Matt Williams to Bryce Harper: ‘Let it fly’


Steve Mitchell-USA TODAY Sports

In his first at-bat Friday night, having fallen behind in the count, Bryce Harper resorted to a tactic he has frequently uses as he searches for his swing: He bunted. The ball trickled foul, and eventually Harper whacked a two-strike single to right field.

Both moments – the failed bunt and the line-drive hit – underscored Manger Matt Williams’s message to Harper afterward. Williams wants Harper to bunt less and swing away in almost all circumstances. Depending on the situation, and even how Harper’s surgically repaired thumb is feeling, Williams could understand a bunt from Harper. Mostly, he wants Harper to hack.

“More often than not, I would like to see him swing the bat,” Williams said. “He just has the opportunity to do something special. If he feels like the guy is playing him back far enough that he can do that, and get on base in the right situation, okay. Then again, there’s times where I want him to swing, too. The last couple of times he’s tried to do it, we’d rather see him let it fly and see what he can do. Hit a leadoff double or hit one over the fence. He certainly has that capability. We talked about it.”

In his career, Harper has not experienced much success when he bunts. He’s 2 for 6 this year and 4 for 17 in his caree when he attempts a bunt hit and puts it in play, per FanGraphs.com. That doesn’t account for wasted strikes when he pushes a bunt foul. Harper, despite recent struggles, is an excellent hitter. But he’s not much of a bunter.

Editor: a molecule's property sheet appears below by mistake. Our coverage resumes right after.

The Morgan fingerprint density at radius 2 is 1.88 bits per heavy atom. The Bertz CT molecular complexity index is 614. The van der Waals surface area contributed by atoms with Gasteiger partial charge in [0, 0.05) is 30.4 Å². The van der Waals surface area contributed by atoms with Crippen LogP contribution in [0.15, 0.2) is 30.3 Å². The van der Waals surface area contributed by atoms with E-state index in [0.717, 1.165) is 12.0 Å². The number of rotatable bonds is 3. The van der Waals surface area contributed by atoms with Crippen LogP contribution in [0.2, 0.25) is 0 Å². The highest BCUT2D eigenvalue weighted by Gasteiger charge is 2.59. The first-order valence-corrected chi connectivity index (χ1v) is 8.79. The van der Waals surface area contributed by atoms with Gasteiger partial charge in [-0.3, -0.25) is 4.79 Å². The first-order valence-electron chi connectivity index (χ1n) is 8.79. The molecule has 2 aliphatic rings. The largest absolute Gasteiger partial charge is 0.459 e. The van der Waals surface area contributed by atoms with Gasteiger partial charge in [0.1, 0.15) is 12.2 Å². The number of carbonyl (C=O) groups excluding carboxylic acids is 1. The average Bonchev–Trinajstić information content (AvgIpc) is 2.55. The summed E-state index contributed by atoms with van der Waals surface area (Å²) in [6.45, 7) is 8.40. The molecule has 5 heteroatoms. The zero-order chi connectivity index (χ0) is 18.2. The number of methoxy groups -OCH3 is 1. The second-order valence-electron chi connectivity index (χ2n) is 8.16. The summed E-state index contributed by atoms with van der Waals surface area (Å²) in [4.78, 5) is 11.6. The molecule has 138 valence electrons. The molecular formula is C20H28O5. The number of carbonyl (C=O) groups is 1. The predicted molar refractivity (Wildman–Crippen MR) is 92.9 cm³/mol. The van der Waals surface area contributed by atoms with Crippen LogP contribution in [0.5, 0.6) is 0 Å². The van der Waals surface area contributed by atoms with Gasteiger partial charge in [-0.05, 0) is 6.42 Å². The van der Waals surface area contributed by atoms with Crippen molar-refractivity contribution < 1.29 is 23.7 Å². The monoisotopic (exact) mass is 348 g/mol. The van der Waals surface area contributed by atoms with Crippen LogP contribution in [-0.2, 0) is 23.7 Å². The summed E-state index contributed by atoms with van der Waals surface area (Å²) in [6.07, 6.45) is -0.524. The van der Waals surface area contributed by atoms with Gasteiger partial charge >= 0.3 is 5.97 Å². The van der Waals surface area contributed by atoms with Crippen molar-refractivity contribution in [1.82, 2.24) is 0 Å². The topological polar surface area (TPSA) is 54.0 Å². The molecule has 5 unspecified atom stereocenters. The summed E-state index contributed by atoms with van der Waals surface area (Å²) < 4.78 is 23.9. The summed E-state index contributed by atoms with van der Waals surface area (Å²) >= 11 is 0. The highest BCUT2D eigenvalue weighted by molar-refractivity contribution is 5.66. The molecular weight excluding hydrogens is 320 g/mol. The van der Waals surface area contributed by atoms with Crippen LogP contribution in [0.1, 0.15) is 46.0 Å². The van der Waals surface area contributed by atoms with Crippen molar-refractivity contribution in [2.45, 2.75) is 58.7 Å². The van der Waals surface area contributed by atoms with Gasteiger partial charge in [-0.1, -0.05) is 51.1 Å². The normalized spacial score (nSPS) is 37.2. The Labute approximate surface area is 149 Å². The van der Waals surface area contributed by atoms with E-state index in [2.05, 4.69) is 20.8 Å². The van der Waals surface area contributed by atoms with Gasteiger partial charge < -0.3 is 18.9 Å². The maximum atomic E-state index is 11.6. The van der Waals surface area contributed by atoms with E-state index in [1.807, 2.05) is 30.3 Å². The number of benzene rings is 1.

As for when he swings, Harper is 20 for 86 (.232) with five extra-base hits since he returned from the disabled list. He has been toggling between his traditional stance and a more relaxed version in which he starts standing taller. Williams believes Harper is close to finding his stroke.

“He’s been searching a little bit,” Williams said. “He’s been trying to find that timing, that rhythm. He experiments with his stance from time to time. I thought last night’s at-bat against [Jonathan] Papelbon was a pretty good one, though. He was on everything. That last split was pretty good. But he battled that at-bat. He took some close pitches, which tells me he’s seeing it. He fouled some balls off, which tells me hos timing is pretty good. That experimenting happens from time to time with everyone. He’ll be okay.”

Adam Kilgore covers national sports for the Washington Post. Previously he served as the Post's Washington Nationals beat writer from 2010 to 2014.
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